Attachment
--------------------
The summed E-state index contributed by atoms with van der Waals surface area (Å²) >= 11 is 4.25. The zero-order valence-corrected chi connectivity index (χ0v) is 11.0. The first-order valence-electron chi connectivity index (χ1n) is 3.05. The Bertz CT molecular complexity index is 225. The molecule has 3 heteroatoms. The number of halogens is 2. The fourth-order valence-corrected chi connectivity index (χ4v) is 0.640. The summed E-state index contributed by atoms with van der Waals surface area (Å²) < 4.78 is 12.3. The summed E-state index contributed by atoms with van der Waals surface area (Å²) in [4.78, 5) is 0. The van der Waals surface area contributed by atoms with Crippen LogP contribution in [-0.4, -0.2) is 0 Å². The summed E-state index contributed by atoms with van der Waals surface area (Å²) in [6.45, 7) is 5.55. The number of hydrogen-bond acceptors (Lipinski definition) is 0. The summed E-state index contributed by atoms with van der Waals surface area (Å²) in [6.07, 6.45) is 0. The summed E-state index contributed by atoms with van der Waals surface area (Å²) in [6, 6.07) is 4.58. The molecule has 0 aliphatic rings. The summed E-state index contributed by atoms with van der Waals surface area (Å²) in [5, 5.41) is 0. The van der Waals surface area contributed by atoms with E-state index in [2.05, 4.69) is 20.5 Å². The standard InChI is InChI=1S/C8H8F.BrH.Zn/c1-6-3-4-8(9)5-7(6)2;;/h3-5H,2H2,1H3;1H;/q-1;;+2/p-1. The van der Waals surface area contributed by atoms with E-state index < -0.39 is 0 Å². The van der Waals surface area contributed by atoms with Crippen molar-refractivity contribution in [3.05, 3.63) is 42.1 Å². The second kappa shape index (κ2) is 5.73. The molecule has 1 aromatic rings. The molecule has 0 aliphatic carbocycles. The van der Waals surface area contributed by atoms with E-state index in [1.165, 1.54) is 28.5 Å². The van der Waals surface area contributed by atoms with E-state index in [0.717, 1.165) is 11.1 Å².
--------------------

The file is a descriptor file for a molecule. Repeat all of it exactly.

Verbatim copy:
The summed E-state index contributed by atoms with van der Waals surface area (Å²) >= 11 is 4.25. The zero-order valence-corrected chi connectivity index (χ0v) is 11.0. The first-order valence-electron chi connectivity index (χ1n) is 3.05. The Bertz CT molecular complexity index is 225. The molecule has 3 heteroatoms. The number of halogens is 2. The fourth-order valence-corrected chi connectivity index (χ4v) is 0.640. The summed E-state index contributed by atoms with van der Waals surface area (Å²) < 4.78 is 12.3. The summed E-state index contributed by atoms with van der Waals surface area (Å²) in [4.78, 5) is 0. The van der Waals surface area contributed by atoms with Crippen LogP contribution in [-0.4, -0.2) is 0 Å². The summed E-state index contributed by atoms with van der Waals surface area (Å²) in [6.45, 7) is 5.55. The number of hydrogen-bond acceptors (Lipinski definition) is 0. The summed E-state index contributed by atoms with van der Waals surface area (Å²) in [6.07, 6.45) is 0. The summed E-state index contributed by atoms with van der Waals surface area (Å²) in [6, 6.07) is 4.58. The molecule has 0 aliphatic rings. The summed E-state index contributed by atoms with van der Waals surface area (Å²) in [5, 5.41) is 0. The van der Waals surface area contributed by atoms with E-state index in [2.05, 4.69) is 20.5 Å². The standard InChI is InChI=1S/C8H8F.BrH.Zn/c1-6-3-4-8(9)5-7(6)2;;/h3-5H,2H2,1H3;1H;/q-1;;+2/p-1. The van der Waals surface area contributed by atoms with E-state index < -0.39 is 0 Å². The van der Waals surface area contributed by atoms with Crippen molar-refractivity contribution in [3.05, 3.63) is 42.1 Å². The second kappa shape index (κ2) is 5.73. The molecule has 1 aromatic rings. The molecule has 0 aliphatic carbocycles. The van der Waals surface area contributed by atoms with E-state index in [1.165, 1.54) is 28.5 Å². The van der Waals surface area contributed by atoms with E-state index in [0.717, 1.165) is 11.1 Å².